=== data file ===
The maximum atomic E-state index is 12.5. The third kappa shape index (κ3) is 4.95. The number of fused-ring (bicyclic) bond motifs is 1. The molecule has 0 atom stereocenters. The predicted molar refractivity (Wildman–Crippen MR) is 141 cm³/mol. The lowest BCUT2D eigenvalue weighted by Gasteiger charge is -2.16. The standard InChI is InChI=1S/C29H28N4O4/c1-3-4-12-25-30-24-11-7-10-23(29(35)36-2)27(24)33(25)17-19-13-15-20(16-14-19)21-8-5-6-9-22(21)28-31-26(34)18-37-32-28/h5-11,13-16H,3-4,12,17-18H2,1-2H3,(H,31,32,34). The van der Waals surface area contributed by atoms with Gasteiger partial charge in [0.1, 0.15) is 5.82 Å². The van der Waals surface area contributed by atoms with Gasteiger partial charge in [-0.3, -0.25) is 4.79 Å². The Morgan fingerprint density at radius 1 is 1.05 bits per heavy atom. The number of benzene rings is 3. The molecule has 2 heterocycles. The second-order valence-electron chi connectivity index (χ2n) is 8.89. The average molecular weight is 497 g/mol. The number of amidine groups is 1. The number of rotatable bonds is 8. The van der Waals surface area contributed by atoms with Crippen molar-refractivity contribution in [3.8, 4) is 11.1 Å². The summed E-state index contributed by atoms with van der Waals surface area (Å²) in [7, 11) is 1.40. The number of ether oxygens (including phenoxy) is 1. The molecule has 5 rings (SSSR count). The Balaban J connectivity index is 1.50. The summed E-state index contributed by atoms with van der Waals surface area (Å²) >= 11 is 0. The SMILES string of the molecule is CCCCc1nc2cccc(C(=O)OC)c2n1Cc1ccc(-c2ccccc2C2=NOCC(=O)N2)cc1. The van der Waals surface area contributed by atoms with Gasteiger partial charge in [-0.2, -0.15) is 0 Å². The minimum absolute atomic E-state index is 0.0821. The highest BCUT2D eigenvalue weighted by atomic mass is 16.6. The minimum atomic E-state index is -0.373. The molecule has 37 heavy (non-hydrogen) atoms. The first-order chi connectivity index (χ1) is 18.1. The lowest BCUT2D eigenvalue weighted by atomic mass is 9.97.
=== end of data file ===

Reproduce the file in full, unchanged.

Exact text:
The maximum atomic E-state index is 12.5. The third kappa shape index (κ3) is 4.95. The number of fused-ring (bicyclic) bond motifs is 1. The molecule has 0 atom stereocenters. The predicted molar refractivity (Wildman–Crippen MR) is 141 cm³/mol. The lowest BCUT2D eigenvalue weighted by Gasteiger charge is -2.16. The standard InChI is InChI=1S/C29H28N4O4/c1-3-4-12-25-30-24-11-7-10-23(29(35)36-2)27(24)33(25)17-19-13-15-20(16-14-19)21-8-5-6-9-22(21)28-31-26(34)18-37-32-28/h5-11,13-16H,3-4,12,17-18H2,1-2H3,(H,31,32,34). The van der Waals surface area contributed by atoms with Gasteiger partial charge in [0.1, 0.15) is 5.82 Å². The van der Waals surface area contributed by atoms with Gasteiger partial charge in [-0.3, -0.25) is 4.79 Å². The Morgan fingerprint density at radius 1 is 1.05 bits per heavy atom. The number of benzene rings is 3. The molecule has 2 heterocycles. The second-order valence-electron chi connectivity index (χ2n) is 8.89. The average molecular weight is 497 g/mol. The number of amidine groups is 1. The number of rotatable bonds is 8. The van der Waals surface area contributed by atoms with Crippen molar-refractivity contribution in [3.8, 4) is 11.1 Å². The summed E-state index contributed by atoms with van der Waals surface area (Å²) in [7, 11) is 1.40. The number of ether oxygens (including phenoxy) is 1. The molecule has 5 rings (SSSR count). The Balaban J connectivity index is 1.50. The summed E-state index contributed by atoms with van der Waals surface area (Å²) >= 11 is 0. The SMILES string of the molecule is CCCCc1nc2cccc(C(=O)OC)c2n1Cc1ccc(-c2ccccc2C2=NOCC(=O)N2)cc1. The van der Waals surface area contributed by atoms with Gasteiger partial charge in [-0.2, -0.15) is 0 Å². The minimum absolute atomic E-state index is 0.0821. The highest BCUT2D eigenvalue weighted by atomic mass is 16.6. The minimum atomic E-state index is -0.373. The molecule has 37 heavy (non-hydrogen) atoms. The first-order chi connectivity index (χ1) is 18.1. The lowest BCUT2D eigenvalue weighted by atomic mass is 9.97.